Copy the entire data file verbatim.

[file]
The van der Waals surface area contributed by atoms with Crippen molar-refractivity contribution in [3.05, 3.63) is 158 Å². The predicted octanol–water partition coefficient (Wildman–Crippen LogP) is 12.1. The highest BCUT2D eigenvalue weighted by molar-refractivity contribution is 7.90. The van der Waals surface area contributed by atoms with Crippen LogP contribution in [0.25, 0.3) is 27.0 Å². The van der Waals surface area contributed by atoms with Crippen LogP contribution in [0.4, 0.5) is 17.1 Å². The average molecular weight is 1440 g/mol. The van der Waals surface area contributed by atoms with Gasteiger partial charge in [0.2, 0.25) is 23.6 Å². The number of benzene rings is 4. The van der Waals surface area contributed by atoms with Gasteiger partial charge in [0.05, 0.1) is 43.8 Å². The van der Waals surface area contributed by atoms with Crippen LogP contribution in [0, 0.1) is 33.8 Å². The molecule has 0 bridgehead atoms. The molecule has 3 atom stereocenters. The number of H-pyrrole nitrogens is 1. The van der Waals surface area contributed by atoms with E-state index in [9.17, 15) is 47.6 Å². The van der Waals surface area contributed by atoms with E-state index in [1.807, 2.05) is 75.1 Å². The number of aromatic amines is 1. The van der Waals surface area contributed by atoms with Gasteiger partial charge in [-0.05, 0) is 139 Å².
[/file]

The van der Waals surface area contributed by atoms with Crippen molar-refractivity contribution in [3.05, 3.63) is 158 Å². The predicted octanol–water partition coefficient (Wildman–Crippen LogP) is 12.1. The highest BCUT2D eigenvalue weighted by molar-refractivity contribution is 7.90. The van der Waals surface area contributed by atoms with Crippen LogP contribution in [0.25, 0.3) is 27.0 Å². The van der Waals surface area contributed by atoms with Crippen LogP contribution in [0.4, 0.5) is 17.1 Å². The average molecular weight is 1440 g/mol. The van der Waals surface area contributed by atoms with Gasteiger partial charge in [0.2, 0.25) is 23.6 Å². The number of benzene rings is 4. The van der Waals surface area contributed by atoms with Gasteiger partial charge in [0.05, 0.1) is 43.8 Å². The van der Waals surface area contributed by atoms with Crippen LogP contribution in [0, 0.1) is 33.8 Å². The molecule has 0 bridgehead atoms. The molecule has 3 atom stereocenters. The number of H-pyrrole nitrogens is 1. The van der Waals surface area contributed by atoms with E-state index in [9.17, 15) is 47.6 Å². The van der Waals surface area contributed by atoms with E-state index in [1.807, 2.05) is 75.1 Å². The number of aromatic amines is 1. The van der Waals surface area contributed by atoms with Gasteiger partial charge in [-0.05, 0) is 139 Å².